Step 4: outcomes
The boxes in the figures represent the outcomes in the 2 groups. Discussion can focus on whether the chosen outcomes were reasonable and whether all important outcomes were considered. Who judges or counts the outcome is of concern. Outcome assessment leads to a discussion of the importance of blinding, which can include blinding of the patient, the caregiver, the outcome assessor (particularly important when such patient-reported subjective measures as quality of life are used), and even the statistician doing the analysis. Having the assessors and patients guess their assignments at the end of the trial can give an indication of whether unblinding occurred.
Step 5: analysis
This step includes a discussion of intention to treat (ITT) analysis. ITT analysis is important because it preserves the benefit of randomisation. If those patients who dropped out, were non-compliant, or had intolerable adverse effects are not considered in the analysis, it is the equivalent of allowing participants to self select or opt out of the study. If these patients' characteristics differ from those of the rest of the group, the even distribution of confounders obtained through randomisation is lost.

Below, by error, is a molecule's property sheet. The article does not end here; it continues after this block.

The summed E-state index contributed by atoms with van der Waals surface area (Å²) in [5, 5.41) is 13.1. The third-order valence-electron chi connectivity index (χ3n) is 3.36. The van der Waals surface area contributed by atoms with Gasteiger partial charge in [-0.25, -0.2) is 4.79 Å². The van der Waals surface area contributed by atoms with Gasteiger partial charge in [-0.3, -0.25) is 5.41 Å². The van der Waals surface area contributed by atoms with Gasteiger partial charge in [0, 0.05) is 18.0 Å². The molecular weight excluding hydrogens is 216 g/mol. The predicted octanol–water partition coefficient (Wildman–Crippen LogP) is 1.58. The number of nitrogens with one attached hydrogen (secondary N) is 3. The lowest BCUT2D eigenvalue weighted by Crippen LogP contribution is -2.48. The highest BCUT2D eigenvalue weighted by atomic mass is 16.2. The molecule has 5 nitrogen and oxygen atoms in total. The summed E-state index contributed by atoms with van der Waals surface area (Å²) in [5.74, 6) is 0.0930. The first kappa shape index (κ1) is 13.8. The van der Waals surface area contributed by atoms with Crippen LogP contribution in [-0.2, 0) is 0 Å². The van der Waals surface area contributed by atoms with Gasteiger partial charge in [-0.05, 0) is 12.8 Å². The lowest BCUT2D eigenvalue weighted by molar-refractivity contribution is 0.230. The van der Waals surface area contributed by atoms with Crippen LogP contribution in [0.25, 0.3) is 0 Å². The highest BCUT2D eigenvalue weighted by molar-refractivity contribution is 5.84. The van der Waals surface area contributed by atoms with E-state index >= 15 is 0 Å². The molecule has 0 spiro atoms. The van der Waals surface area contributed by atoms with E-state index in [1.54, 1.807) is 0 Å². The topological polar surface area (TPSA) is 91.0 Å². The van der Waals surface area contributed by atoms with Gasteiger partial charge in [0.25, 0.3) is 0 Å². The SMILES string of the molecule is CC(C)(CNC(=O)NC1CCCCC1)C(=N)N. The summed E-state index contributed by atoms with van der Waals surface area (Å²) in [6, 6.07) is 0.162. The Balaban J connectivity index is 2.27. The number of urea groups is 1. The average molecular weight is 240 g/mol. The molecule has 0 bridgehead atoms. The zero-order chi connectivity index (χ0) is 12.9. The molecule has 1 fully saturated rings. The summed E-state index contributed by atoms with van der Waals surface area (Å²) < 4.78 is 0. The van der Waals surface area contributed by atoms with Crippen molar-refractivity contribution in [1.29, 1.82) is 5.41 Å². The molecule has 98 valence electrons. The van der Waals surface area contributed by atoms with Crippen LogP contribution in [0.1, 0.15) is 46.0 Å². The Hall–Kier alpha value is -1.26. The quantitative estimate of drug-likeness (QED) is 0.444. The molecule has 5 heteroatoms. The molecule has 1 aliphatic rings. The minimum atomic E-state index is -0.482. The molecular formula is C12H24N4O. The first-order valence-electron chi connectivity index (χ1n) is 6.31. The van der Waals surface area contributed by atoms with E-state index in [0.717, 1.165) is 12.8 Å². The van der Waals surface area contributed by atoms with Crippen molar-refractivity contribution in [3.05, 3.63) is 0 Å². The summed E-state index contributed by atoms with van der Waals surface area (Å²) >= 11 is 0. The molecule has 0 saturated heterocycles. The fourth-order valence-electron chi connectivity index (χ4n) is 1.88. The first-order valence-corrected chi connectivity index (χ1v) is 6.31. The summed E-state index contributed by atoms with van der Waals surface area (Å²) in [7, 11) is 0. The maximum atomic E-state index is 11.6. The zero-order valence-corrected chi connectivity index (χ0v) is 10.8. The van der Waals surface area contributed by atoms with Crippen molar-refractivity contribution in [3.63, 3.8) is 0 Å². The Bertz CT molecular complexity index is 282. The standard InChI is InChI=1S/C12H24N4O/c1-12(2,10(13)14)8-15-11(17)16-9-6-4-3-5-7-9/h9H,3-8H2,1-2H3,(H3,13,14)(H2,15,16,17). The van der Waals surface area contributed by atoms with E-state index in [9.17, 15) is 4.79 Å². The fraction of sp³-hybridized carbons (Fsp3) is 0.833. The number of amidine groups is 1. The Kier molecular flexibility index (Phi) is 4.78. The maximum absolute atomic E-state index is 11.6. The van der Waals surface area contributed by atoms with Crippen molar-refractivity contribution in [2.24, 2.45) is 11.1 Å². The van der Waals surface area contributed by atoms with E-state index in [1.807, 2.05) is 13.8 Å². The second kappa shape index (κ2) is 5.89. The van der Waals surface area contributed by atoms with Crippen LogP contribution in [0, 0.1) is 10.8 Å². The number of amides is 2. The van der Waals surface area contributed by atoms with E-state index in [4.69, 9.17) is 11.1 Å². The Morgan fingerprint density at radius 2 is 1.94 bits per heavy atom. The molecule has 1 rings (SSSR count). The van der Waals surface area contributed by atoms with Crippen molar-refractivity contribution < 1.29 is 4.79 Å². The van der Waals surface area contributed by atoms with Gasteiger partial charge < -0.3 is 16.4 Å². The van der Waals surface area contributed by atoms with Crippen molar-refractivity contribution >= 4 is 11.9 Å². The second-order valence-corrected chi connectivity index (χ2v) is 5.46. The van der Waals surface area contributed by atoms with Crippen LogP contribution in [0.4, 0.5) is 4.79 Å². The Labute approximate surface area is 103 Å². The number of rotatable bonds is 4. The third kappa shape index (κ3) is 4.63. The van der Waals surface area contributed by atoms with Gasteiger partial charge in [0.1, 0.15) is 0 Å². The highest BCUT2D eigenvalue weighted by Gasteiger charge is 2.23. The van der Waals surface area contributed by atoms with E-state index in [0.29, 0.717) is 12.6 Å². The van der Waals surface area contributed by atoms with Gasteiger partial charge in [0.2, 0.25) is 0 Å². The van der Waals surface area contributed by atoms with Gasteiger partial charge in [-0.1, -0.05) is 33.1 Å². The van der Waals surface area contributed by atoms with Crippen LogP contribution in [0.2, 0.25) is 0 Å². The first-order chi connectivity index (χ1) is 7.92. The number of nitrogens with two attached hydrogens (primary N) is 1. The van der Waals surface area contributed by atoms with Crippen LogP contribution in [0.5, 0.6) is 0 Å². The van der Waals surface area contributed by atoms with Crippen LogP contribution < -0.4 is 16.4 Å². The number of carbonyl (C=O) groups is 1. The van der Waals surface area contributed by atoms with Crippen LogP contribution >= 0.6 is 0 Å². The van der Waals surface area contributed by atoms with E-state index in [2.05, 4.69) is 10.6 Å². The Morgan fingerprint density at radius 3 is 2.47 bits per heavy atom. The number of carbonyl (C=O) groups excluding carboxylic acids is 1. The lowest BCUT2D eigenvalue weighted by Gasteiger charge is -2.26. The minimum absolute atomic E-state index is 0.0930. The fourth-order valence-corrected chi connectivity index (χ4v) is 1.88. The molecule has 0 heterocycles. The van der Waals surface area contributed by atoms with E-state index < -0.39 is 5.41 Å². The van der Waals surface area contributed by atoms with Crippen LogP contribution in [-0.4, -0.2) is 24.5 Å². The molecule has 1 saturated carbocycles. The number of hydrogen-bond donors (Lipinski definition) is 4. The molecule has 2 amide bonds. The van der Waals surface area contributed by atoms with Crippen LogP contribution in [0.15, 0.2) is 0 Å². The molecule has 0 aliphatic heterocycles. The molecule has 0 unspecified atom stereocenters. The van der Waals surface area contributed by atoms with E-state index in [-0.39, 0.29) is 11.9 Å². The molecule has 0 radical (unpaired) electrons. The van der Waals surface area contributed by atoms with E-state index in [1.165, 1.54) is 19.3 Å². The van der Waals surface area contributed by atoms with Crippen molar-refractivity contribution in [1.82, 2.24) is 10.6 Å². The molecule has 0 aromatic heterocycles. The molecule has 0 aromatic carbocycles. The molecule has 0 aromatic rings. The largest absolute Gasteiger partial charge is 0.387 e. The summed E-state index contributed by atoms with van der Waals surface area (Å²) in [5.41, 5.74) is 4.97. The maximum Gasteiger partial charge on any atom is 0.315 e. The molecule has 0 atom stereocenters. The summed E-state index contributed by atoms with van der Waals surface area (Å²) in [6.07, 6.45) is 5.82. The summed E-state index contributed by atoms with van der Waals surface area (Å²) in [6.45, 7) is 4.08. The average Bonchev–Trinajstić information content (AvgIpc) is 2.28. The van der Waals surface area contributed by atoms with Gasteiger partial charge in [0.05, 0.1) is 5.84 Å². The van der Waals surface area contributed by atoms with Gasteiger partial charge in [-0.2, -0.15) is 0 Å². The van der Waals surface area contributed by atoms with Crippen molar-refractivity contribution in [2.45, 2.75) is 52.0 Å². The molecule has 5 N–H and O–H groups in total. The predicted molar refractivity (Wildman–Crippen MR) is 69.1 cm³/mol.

Other issues of analysis include the magnitude of the effect (measured by relative and absolute risk differences, odds ratios, and numbers needed to treat), precision (confidence intervals), and subgroup analyses (were these preplanned or derived from a “fishing expedition” once the data became available?).
Students of evidence-based medicine often try unsuccessfully to commit to memory a particular critical appraisal framework (often lengthy), or they have to depend on pocket cards and are lost without them. We have described a pedagogic aid: a flow diagram of an RCT, which has been developed over years of teaching residents. This diagram focuses on the steps in an RCT, and by drawing arrows, it highlights the biases possible at each step. This diagram serves as a framework on which the list of critical appraisal questions can be hung and is easy to remember.